Because sometimes, being authentic means telling people they shouldn’t buy the latest, the biggest, and the shiniest — and there’s no money to be made in trying to influence people in that way.
The real test for de-influencers is to see whether they’re for ending overconsumption, or just doing influencer things under a different — and currently trendy — name. And here, the why of their videos matters.
When browsing content under the #deinfluencing hashtag, many seem to be hopping onto the bandwagon of telling people to reject the latest must-haves, which is nice, though they stop short of talking about the role of consumerism and its effects on the planet.
Many others also seem to be in it to point fingers. “This product is bad, this product is better,” they might say. “Influencers are bad for making you buy this product that you don’t have the money to reasonably spend for, but you’re also not being smart enough to know it.” It’s all point, point, point.
Still, others seem to be hopping on the trend to make money. Now, I don’t claim to have mind-reading powers, but sometimes, if you squint, you can see when people are just out here chasing virality for profit.
Let’s take, for example, one TikTok creator I refuse to name. Her #deinfluencing video has been seen 1.4 million times as I type this, and it features her talking about popular beauty items she didn’t like, and then recommending cheaper alternatives instead. The said alternatives are on her Amazon Storefront, which lets her earn commissions from purchases made with her affiliate links.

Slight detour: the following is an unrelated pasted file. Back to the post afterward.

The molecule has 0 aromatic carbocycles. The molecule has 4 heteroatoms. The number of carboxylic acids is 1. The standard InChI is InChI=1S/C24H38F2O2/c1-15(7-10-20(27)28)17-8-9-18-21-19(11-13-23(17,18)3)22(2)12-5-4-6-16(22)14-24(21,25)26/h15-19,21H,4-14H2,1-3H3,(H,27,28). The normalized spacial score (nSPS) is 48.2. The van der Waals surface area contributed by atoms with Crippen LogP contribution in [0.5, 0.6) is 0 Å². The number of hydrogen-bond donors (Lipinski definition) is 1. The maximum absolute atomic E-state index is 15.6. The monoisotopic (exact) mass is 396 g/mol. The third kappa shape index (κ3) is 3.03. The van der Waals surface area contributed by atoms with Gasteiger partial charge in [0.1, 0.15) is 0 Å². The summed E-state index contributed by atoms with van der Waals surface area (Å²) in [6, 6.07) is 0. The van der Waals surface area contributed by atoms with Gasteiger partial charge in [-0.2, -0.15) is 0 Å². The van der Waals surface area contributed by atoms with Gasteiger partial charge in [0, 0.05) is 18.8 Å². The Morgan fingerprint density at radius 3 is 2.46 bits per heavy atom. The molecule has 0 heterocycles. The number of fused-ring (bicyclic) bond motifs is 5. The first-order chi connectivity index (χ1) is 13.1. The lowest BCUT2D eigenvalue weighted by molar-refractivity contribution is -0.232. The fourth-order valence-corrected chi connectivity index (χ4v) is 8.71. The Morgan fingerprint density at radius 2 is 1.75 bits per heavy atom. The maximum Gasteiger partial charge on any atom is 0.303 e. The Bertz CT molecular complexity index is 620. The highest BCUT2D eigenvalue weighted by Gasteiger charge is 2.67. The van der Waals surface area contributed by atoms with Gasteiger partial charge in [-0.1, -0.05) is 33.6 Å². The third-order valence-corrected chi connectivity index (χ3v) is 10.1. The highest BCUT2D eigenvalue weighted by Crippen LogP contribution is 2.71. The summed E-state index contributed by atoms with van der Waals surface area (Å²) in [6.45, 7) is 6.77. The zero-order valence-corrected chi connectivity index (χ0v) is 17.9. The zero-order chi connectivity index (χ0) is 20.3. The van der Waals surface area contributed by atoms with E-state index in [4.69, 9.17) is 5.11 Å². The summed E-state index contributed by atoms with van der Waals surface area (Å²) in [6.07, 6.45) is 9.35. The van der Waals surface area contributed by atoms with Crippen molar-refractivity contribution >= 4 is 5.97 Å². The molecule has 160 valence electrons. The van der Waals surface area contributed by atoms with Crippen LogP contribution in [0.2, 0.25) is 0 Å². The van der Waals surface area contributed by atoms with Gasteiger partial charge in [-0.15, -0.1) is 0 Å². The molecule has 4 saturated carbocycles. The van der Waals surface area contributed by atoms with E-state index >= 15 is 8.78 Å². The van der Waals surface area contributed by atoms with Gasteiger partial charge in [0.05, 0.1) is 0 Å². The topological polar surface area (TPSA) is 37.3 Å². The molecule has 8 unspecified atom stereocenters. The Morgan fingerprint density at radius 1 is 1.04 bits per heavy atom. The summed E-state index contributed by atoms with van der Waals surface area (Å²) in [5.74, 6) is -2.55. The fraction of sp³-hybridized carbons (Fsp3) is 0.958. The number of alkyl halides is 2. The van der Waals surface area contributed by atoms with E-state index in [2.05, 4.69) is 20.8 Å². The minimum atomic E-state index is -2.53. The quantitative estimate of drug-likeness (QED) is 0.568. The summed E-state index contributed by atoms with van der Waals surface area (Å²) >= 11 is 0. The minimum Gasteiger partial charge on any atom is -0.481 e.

The dots connect themselves, and none of them can be linked to ending overconsumption.
What Next: Are De-influencers Here to Stay?
Just over a decade ago, social media influencers disrupted the marketing world by providing a more authentic alternative to celebrity endorsements.
And now that de-influencers are apparently here to provide a more authentic voice compared to influencers, I suppose the question now is: How long before the tidal wave of consumerism gets to them, too?
Of course, no one’s expecting individual de-influencers and their still-growing following to change the world overnight. For instance, Paige Pritchard’s video on true de-influencing only has 433,200 views, compared to the millions of views enjoyed by more mainstream, Amazon Storefront-funded influencers posing as de-influencers.
And that’s partly because platforms like TikTok aren’t made for de-influencing as resistance to overconsumption. They’re made for fueling consumerism, which is a bigger problem than just one platform. Consumer culture is a lot more than just the For You page — therefore, it’s not always easy to opt out of it, and it’s going to take a lot more than a trend to dislodge it.
Still, the rise of de-influencers is still an interesting point of reflection on our own value systems and spending habits. It invites us to pause and think about how we see influencers, how we see products, and how we see ourselves in light of what we buy.
It’s also a reminder that what many of us crave is authenticity in a system that needs the currency of authenticity to sell us things, but is fundamentally at odds with it.
And if we can turn that search for authenticity inwards — in being more mindful about what we need and what can make us happy — then we might become just a bit better at resisting overconsumption.